Plus Gonzo as Charles Dickens is hilarious.

What is not to love about this movie? Even people who aren't fans of Will Ferrell's occasional over the top comedic style cannot accuse him of any hijinx in this movie. He is the embodiment of Christmas Spirit, the anti-Scrooge, if you will, and for that you simply must adore him. He is sweet, innocent, exuberant and full of joy. This movie is adorable all around, with a great cast, a great story and great laughs.

The thing that gets me teary-eyed every time, however, is the message about believing in Santa. As I said, Santa is more than just the guy who gives us stuff, he's Christmas Spirit itself, he's something to believe in, look forward to, and is a way for us to keep our inner children alive and thriving.

The end of the movie is what gets me the most: people, strangers in NYC, standing around singing Christmas carols together only to get a glimpse of the jolly St Nick himself, and how moving it is, and how... oh, how relieving it must be to see him, how triumphant it is for that inner kiddo to see Santa, and to know that, all this time, they were right... Well how wonderful and thrilling is that? James Caan telling his wife that he believes in Santa... Perfection. And then there are the one liners:

"Buddy the Elf, what's your favorite color?"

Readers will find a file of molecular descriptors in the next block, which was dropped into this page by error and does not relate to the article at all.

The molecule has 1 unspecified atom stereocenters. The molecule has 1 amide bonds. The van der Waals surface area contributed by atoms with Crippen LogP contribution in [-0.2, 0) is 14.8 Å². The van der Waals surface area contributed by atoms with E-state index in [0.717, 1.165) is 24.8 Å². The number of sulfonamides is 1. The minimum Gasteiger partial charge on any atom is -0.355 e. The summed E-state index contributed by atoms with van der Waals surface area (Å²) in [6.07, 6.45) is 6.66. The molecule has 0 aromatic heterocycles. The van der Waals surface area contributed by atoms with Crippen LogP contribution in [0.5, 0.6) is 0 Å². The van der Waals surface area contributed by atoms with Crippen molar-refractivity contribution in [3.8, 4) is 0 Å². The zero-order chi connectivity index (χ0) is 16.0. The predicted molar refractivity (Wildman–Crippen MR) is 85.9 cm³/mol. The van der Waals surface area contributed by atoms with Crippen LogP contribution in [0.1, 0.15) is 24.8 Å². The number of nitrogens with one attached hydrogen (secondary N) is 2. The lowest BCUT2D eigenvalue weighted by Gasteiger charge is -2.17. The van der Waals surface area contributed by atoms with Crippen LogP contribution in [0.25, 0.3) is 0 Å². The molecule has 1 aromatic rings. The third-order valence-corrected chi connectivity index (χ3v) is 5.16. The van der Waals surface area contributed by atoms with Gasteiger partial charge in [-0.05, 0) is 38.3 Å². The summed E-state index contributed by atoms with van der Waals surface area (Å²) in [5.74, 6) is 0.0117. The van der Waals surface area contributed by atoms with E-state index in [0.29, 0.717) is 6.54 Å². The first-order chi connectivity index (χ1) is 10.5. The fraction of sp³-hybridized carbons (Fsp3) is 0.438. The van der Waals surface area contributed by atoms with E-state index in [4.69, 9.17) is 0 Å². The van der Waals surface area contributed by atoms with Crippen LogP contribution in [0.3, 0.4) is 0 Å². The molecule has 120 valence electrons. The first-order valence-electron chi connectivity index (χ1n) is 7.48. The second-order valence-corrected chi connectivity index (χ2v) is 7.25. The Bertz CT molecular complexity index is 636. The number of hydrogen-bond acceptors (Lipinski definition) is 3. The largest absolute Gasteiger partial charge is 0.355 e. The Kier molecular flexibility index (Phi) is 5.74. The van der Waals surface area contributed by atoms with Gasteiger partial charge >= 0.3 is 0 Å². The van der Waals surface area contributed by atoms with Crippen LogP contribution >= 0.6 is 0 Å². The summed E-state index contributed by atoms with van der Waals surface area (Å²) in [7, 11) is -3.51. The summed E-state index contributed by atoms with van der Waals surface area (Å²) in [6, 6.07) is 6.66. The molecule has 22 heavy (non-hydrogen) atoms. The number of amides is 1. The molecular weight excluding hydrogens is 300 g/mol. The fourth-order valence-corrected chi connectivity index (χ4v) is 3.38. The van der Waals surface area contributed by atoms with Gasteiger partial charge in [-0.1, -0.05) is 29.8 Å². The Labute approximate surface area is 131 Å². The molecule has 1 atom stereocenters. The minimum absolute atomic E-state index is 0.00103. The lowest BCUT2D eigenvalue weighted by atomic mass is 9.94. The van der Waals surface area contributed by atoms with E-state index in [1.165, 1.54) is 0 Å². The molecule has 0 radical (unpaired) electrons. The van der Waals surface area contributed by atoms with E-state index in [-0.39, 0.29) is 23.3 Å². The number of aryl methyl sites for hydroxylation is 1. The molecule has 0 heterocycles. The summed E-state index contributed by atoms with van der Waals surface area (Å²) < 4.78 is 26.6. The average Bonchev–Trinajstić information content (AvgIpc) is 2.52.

"I like to whisper too"
"Be careful, the yellow ones don't stop"
"SANTA!!! I know him! I know him!!"
"Oh this isn't a costume. I'm an elf. Well, technically I'm a human, but I was raised by elves."

Ohhh, Love Actually. Love Actually, Love Actually, Love Actually. I'm getting goosebumps just thinking of all the great stories in this movie, the heart warming, the heart breaking, the inspiring and the hilarious. I think what makes this movie so powerful is that not everyone gets the perfect ending. There are star-crossed lovers, failed connections, near-adultery, and realizing you must sometimes settle for one kind of love and sacrifice another in order to maintain the more important: family.

There's not a lot of Santa Claus or Christmas Spirit talk in this movie, but obviously, as the title suggests, it's all about love. Christmas is a season of love in all its forms: romantic, friendly, and familial. And if you're Colin, it's also a time to sell everything, go to America and hook up with a six pack of horny Wisconsin girls who wear midriff tops in 20 below weather. But really, the reason I think that this movie takes place during the season of Christmas is that Christmas gives us a chance to hold out hope, to open our hearts and take risks, chances, express ourselves and our love to each other. It's a time for forgiveness, for sacrifice, for hope. Heartache, too, but ultimately ones that help us to heal and move on.

It's a beautiful movie, one that I have zero problem watching even if it's spring, summer or fall. Holiday season is not required in order to get enjoyment and fulfillment from this wonderful movie.

Plus Mr. Darcy is in it, and Hugh Grant dances to Jump (For My Love) by the Pointer Sisters and come on, you cannot find fault with either of those things.

1 comment:

  1. i haven't seen the first two, but i adore Love Actually and i always want to watch it at Christmas time